'Their lives collided with war': Ukrainian refugees in Poland open their own schools
In recent weeks, some Ukrainians in Warsaw have opened their own schools to let displaced children finish the school year in their own language and according to their own education system.
The halls at the new Warsaw Ukrainian School (SzkoUA), in Warsaw, Poland, are already lined with all kinds of student artwork. One drawing shows Ukrainian Easter bread. Another holiday-themed picture reads, “Stop War,” in English and Polish.
The over 200 students in grades one through 11 fled some of the most dangerous spots in Ukraine: Mariupol, Kharkiv, Bucha and Irpin.
The school’s director, Oksana Kolesnyk, herself escaped bombings in Chernihiv with her daughter, who is in fourth grade, on March 6.
“These children who are studying here, truly their problem is that their lives collided with war,” Kolesnyk said.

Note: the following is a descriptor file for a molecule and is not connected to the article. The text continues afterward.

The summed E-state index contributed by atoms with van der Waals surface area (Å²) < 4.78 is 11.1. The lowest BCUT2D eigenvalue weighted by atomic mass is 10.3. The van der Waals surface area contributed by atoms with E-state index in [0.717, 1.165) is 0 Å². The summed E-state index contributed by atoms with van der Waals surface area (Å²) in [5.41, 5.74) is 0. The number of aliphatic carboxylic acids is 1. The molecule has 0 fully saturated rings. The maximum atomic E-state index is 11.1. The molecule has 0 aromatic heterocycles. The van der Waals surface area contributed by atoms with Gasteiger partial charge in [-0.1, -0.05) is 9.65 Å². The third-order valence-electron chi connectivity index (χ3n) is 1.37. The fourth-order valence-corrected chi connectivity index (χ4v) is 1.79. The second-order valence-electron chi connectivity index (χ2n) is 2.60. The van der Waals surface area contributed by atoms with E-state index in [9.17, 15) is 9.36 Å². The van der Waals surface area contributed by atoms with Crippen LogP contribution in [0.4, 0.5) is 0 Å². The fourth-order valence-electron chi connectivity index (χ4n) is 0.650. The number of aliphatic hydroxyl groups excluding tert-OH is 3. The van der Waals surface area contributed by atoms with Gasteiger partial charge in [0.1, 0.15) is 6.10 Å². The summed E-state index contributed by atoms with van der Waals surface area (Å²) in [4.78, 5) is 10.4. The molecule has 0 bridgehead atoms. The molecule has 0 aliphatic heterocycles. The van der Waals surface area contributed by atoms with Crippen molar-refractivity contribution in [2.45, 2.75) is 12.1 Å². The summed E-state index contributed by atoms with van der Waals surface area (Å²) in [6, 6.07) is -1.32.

Russia’s full-scale invasion of Ukraine on Feb. 24 interrupted the school year for millions of Ukrainian children who still had three months left. Polish schools have opened their doors to these students, but many parents say that they still want their children to get a Ukrainian education.
So, in recent weeks, some Ukrainians in Warsaw have opened their own schools to let these displaced children finish the school year in their own language and according to their own education system.
Listen at The World.